So you say you’re an MMA fan, but you never bothered with much outside of the UFC. You watched back when Tito beat Shamrock in a couple of quick finishes. When the Lesnar effect was in full swing. When Georges St. Pierre was not impressed with Matt Hughes.

That’s great. This isn’t going to be one of those “if you don’t watch obscure MMA promotions, you’re not a true fan” rants. Can’t name all the Shooto, VTJ, and Dream champions? No problem. Can’t say who won the early UFC events outside of Gracie at UFC 1? Fair enough. Missed Cro-Cop knocking out Ishii on the New Year’s show? No worries. Pride never die? Well, Pride frankly is dead — but the memory of it lives on. Some of the love for it is nostalgia, and sugar coated memories (if you were in Japan when Pride was at its peak, even there, it was obvious that some of the fights were freak shows).

However, there are plenty of legit reasons to love Pride, and the early days MMA. For those of you who weren’t watching – well, the early stars, the underdog stories, those things are easy to love. And the tournament format — used by the early UFC, Pride, and other promotions — that format made the sport different. Exciting. Not just a fight, not just boxing with other disciplines mixed in. The tournaments, especially the one-night tournaments, brutal and grueling as they were, those made MMA a true test of who the greatest athlete, fighter, martial artist, etc. really was. It was basically running the gauntlet. It was something to behold.

Of course, as the sport grew, it needed to change. Regulation was key. And one night tournaments just weren’t a great idea for fighter safety. Yes, Battlegrounds MMA brought the concept back this past fall, but don’t expect it to ever return full time in any major promotion.

On the other hand, tournaments over a prolonged period, with weeks or months between bouts — well there’s plenty of room for those.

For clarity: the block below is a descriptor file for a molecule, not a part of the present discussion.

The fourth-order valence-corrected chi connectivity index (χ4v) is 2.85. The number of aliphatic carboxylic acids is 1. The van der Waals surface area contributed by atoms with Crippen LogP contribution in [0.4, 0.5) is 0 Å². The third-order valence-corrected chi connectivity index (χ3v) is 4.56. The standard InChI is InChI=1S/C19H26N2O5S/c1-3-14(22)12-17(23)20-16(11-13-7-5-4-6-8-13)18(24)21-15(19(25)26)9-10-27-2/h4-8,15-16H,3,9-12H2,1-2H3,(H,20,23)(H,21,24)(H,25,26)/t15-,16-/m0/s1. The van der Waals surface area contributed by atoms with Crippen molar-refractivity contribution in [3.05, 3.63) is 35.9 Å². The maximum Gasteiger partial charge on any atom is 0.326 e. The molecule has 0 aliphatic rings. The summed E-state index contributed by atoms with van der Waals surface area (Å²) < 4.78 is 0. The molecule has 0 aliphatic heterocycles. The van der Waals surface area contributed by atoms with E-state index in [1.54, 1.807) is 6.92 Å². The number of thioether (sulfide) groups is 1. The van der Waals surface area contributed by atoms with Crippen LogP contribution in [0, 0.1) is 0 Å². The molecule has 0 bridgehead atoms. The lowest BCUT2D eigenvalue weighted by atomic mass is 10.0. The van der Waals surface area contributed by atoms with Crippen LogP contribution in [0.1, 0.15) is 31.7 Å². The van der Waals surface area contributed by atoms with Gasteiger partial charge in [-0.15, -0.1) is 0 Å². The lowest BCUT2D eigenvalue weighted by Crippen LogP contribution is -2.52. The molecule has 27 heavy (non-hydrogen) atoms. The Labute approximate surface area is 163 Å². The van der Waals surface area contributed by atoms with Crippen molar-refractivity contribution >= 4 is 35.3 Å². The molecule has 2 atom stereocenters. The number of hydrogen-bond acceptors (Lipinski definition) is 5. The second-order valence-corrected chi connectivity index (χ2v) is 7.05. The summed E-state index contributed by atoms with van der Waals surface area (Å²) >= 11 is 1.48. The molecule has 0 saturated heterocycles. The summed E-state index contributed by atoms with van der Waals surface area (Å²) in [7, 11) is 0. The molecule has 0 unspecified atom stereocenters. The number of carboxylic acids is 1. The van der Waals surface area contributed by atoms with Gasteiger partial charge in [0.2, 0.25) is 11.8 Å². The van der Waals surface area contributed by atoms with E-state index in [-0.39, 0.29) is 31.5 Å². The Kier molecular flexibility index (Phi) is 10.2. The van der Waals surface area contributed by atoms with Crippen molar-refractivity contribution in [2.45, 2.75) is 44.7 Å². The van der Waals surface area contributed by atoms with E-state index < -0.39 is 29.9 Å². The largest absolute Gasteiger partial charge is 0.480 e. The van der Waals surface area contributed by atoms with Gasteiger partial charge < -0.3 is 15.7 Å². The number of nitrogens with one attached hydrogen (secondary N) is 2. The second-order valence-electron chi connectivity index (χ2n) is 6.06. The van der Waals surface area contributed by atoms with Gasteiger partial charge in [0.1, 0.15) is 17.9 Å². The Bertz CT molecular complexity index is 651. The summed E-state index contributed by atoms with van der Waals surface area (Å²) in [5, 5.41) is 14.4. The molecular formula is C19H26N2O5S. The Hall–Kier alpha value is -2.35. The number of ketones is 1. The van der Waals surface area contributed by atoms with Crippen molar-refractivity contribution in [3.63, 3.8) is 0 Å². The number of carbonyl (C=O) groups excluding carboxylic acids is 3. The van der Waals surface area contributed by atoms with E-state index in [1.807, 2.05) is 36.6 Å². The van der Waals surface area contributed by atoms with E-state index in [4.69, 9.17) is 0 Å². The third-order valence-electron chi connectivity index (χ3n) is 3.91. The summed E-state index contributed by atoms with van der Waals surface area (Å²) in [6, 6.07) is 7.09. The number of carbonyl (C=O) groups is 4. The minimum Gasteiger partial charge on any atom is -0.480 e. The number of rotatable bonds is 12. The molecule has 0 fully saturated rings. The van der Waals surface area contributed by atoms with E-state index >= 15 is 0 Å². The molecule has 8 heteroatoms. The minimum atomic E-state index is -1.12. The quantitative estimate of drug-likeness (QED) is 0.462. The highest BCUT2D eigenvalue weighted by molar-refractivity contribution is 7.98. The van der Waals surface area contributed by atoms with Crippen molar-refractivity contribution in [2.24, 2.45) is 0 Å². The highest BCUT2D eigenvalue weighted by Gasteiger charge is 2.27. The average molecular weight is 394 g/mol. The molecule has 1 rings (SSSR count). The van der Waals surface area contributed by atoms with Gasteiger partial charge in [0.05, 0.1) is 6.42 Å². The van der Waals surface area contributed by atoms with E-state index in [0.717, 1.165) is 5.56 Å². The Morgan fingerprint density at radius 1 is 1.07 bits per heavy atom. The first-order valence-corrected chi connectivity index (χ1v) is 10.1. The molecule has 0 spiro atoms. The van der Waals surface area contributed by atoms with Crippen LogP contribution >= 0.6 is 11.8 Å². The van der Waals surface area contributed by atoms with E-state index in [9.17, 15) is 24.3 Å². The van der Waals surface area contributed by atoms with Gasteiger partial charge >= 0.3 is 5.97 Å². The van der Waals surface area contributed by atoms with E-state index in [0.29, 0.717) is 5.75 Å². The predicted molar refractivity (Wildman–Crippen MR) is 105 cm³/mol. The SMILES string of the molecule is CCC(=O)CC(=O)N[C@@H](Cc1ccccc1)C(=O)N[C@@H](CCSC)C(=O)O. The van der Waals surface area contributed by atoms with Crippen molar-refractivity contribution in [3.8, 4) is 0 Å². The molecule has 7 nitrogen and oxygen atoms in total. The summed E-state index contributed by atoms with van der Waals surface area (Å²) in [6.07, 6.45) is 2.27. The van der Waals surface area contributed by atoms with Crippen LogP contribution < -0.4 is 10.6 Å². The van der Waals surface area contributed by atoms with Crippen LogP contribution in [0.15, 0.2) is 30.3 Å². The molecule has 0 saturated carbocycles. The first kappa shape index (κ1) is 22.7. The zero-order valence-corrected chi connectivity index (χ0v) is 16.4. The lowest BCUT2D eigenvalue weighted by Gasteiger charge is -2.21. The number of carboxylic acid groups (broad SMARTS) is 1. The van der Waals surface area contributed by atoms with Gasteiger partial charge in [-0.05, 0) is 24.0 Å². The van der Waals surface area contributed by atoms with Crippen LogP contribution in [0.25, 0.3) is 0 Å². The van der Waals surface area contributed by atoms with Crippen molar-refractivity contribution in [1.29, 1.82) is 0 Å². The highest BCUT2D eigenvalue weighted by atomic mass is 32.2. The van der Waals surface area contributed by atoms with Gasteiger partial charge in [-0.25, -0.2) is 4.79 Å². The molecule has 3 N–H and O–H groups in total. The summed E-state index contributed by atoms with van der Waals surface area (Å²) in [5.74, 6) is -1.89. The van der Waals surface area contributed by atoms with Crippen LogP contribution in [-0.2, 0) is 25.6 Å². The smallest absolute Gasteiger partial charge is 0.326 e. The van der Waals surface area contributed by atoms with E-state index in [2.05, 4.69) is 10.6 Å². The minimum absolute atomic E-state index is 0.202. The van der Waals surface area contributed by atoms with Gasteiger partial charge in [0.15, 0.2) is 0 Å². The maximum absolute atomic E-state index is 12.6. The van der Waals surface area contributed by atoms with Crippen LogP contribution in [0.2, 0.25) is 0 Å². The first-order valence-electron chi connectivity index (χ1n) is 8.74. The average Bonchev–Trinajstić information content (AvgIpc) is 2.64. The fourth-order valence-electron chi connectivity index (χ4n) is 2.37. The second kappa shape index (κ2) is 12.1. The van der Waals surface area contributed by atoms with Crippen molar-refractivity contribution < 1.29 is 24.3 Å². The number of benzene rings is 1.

The problem here is, the promotion at the forefront of the tournament format, Bellator, did away with them when founder Bjorn Rebney was given the axe. New showrunner Scott Coker did a 180, and went straight to spectacle fights, disavowing the “sport first” vision of the promotion’s founder.

Fair enough. Freak shows sell, spectacles sell.

There’s a certain segment of the MMA fan base, however, that still wants tournaments. Either because they miss the old days, or because they want the sport to be, well, a sport. They want tournaments, and more than just what you get on The Ultimate Fighter.

Enter the World Series of Fighting. Last week they announced the signing of Matt Hammil and Thiago Silva, who will, along with Ronny Markes and a fighter yet to be named, enter into a four-man tournament for the WSOF light heavyweight title.

Now, while the signing of Silva, who was recently dropped from the UFC after allegations of domestic abuse and a video showing him brandishing a gun against his ex-wife turned up online, is severely problematic, we’ll leave that debate for another day. Instead, lets focus on the positive: the WSOF has made this tournament mean something by having a handful of recognizable names compete for the highest reward they can offer, a championship in the young promotion. This is probably the first move by the WSOF since the signing of Jake Shields that really has fans talking. For North America’s third-ranked promotion, it shows that fans do care — if the stakes are right.

This is the same reason that The Ultimate Fighter 20 was a cut above recent seasons: the tournament mattered. There was more than just a contract on the line (a prize that seems disingenuous these days when half the fighters appearing on the show get tryouts in the UFC anyway). It’s the same reason that Bellator tournaments mattered, at least up until the end, when they started stacking the deck in the hopes of marquee fighters making it through.

In any case, the WSOF is proving that the tournament format still garners attention with this move. The real test will be pulling it off, but it’s certainly something to look forward to.

About The Author

Senior Staff Writer

Covering the sport of MMA from Ontario, Canada, Jay Anderson has been writing for various publications covering sports, technology, and pop culture since 2001. Jay holds an Honours Bachelor of Arts degree in English from the University of Guelph, and a Certificate in Leadership Skills from Humber College under the Ontario Management Development Program. When not slaving at the keyboard, he can be found in the company of his dog, a good book, or getting lost in the woods.